Our department just moved physical locations. We were able to bring the fridge from our previous break room, but our new location does not have a water line anywhere nearby for the ice maker. The simple solution, of course, is to just use ice cube trays, but I would really like it to be constantly producing ice (not have to rely on coworkers to refill the trays).

My thought is to get a 1-2 gallon container, and hook the water line into the bottom and then set it on top of the fridge. This way you can refill it in large quantities at once, rather than tray by tray. The container would be clear, to see the water level and to see if it needs to be cleaned, and with a lid to keep out dust. With the container sitting above the fridge, gravity should provide sufficient pressure to supply the maker with water.

Would such a system work? Does anybody see any potential problems with setting up something like this? Are there any better alternatives?

  • 2
    Welcome. A phone call to the mfr might or might not reveal a minimum water pressure. There might be regulatory issues with health codes, or practical issues with bacteria over the long run, perhaps exacerbated by, for example, warm air from the mechanicals keeping the gallon container above room temperature.
    – mike
    Oct 29, 2013 at 23:56
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    Do a test run. On many fridges, the tray will barely fill or the valve will not operate properly without sufficient pressure. Oct 30, 2013 at 0:01
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    Did you check with the building engineer? You may not be able to see any nearby waterlines, but there could be one in the walls or ceiling that you can't see. (of course, whether or not he's willing to tap into those lines for you is another story :) )
    – Johnny
    Oct 30, 2013 at 0:18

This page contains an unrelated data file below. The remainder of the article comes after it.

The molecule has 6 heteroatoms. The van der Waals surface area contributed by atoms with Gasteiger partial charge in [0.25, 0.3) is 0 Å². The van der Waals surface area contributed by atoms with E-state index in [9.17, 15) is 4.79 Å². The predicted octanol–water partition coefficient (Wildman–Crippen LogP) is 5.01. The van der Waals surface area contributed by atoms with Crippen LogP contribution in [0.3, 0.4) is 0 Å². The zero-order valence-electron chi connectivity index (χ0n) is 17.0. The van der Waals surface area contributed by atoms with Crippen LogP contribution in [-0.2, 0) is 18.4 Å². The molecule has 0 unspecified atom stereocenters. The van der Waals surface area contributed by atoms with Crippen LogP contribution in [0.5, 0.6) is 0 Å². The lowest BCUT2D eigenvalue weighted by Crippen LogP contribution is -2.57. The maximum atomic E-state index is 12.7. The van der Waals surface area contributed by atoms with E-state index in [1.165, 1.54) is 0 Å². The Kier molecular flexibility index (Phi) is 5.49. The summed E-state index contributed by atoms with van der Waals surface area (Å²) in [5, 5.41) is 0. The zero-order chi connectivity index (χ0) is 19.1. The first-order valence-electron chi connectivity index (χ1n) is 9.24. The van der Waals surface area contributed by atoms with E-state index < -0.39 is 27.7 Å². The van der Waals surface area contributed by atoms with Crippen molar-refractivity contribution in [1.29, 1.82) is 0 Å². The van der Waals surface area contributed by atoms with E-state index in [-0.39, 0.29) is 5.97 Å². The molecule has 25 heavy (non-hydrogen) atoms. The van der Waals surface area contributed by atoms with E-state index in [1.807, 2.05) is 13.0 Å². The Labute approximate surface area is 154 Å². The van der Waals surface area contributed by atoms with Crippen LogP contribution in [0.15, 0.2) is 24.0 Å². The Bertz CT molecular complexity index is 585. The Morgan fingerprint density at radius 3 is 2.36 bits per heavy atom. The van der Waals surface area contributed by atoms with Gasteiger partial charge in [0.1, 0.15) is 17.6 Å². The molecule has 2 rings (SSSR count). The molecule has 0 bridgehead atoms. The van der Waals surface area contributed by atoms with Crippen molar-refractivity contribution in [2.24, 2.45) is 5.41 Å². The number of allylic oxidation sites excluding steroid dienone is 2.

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    A photo would help. Commercial buildings often have lots of options for running things. A flex tube through a suspended ceiling for example. +1 on the concerns about bacteria over time.
    – Bryce
    Oct 30, 2013 at 4:06
  • What I want is a fridge with chilled-water dispenser but no icemaker. Haven't seen that on the market yet
    – keshlam
    Aug 14, 2015 at 14:02

7 Answers 7


Comment converted to answer as per this suggestion

this GE document specifies a water pressure of 40-120 psi, for the ice maker to function properly.

  • The water pressure must be between 40 and 120 psi.
  • Pressures below 40 psi may cause a malfunction of the icemaker (i.e. producing hollow cubes or no ice production).

Which as BMitch points out in chat would mean the 1-2 gallon container would have to be about 100 ft. above the fridge.

Tester101: How tall would a 1/4" tube have to be, to produce 40 psi at the bottom if it was filled with water?

BMitch: if the link I found is correct, 93 feet

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    Actually 40 psi would occur at 85 feet.
    – wallyk
    Sep 10, 2014 at 19:31

You could use something like this bottled water dispensing pump system, from Ebay.

enter image description here

  • Spoiled on city water, we use one of these at the summer home.
    – Mazura
    Mar 9, 2015 at 23:10

Well I don't know what your budget is, but you could go ahead and get a keg and a compressed air tank and hook it up to the refrigerator! Easy 100psi, it'll make you 15 gallons of ice before refilling the keg (With water. The keg is to be filled with water. In case anyone missed that.)

Anyways now I have an awesome idea to use a fridge as a keg tap, if only I was in college where that'd be necessary.

Parts would be:

Really easy version: Buy an entire homebrewing kit including tank and just put water in instead of beer, hook output up to fridge input.

Easy version: Set regulator of the compressor to 50psi, connect hose directly to barbs of gas in port of the keg. Hook the output port up to the fridge input.

Hard version: Find a used compressor. Experiment with tightening the pressure switch until it turns off at 50psi. Remove compressor motor/pump assembly from tank, hook previous tank input up directly to keg, then keg output to fridge input.

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    Liquid can't really be compressed. A compressed liquid is normally a liquid with a solid or gas pushing down on it, and in the case of this setup, the air would just be pressurized at the top of the keg pushing down on the water. On a keg, the pickup for the liquid is at the bottom, so what happens is the pressurized air pushes the water through the spout at the bottom, then out to the fridge.